Brands bold enough to test social-first strategies will be rewarded as younger consumers increase their time spent on digital platforms and spark trends that are born on social media. “Whether or not Gen-Z is your primary consumer, they definitely set the trends and drive brand heat. And when you look at where trends start and where things go viral, it is almost always with Gen-Z,” said Jenny Campbell, chief marketing officer at Kate Spade.

To capture the demand for social commerce, brands will need to implement a strategy that can scale fast. The speed at which TikTok took the world by storm is just one example of the pace of uptake, so fashion brands will need to be agile to ensure they are meeting consumers in the digital spaces where they are spending time. As such, companies should tailor their approach for existing mainstream platforms, while conducting A/B testing on emerging platforms to experiment with reaching specific customer segments.

However, brands will need to apply a tailored approach to users of each platform; while some might welcome a more playful style of engagement, such as those on TikTok, others are more conventional. There are regional differences, too, with consumers in some Asian markets approaching livestreams with more of a transaction-forward, deal-focused mentality than consumers elsewhere. While navigating these nuanced considerations, brands will also need to stay abreast of the latest trends and innovations, as currently niche platforms could very quickly become mainstream — or currently buzzy platforms could just as quickly lose their edge over rivals.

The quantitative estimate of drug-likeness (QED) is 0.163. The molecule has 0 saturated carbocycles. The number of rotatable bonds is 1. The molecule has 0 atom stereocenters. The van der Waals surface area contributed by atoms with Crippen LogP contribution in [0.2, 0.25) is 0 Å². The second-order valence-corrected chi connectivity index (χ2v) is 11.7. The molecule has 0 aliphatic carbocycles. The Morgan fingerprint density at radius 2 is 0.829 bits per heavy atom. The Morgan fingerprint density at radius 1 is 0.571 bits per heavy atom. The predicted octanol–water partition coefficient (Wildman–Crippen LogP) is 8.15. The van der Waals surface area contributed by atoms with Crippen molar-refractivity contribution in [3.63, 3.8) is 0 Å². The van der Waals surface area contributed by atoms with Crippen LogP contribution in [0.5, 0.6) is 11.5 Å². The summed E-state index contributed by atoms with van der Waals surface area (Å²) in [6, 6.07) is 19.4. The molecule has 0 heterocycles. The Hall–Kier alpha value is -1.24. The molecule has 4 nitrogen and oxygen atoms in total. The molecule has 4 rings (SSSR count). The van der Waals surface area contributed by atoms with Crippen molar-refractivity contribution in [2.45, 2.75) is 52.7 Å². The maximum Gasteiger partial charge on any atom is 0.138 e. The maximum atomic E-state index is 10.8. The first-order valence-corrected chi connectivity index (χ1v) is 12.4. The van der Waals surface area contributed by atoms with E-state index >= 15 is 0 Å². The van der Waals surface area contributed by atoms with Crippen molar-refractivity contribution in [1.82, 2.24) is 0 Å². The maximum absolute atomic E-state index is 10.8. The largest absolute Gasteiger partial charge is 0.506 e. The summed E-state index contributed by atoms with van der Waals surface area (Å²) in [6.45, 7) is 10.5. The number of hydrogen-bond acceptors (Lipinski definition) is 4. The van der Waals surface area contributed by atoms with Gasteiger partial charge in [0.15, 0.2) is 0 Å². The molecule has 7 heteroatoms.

Looking ahead, as shoppers place increasing importance on convenience, brands that can unlock the potential of social commerce by offering simple, frictionless shopping will be well-positioned to unlock revenue streams. Indeed, brands thinking ahead to the longer-term growth of social commerce and permanent changes in global consumer shopping habits will use next year to test and learn from approaches that leverage social media platforms to create seamless shopping experiences from product discovery to checkout.

The sixth annual State of Fashion report forecasts that global fashion sales will surpass their pre-pandemic levels in 2022 thanks to outperforming categories, value segments and geographies, while supply chain headwinds will pose a risk to growth prospects. Download the report to understand the 10 themes that will define the state of the fashion industry in 2022 and the strategies to deploy to safeguard recovery and maintain sustainable growth.

BoF Professionals are invited to join us on Dec. 8, 2021 for a special live event in which we'll unpack findings from the report. Register now to reserve your spot. If you are not a member, you can take advantage of our 30-day trial to experience all of the benefits of a BoF Professionals membership.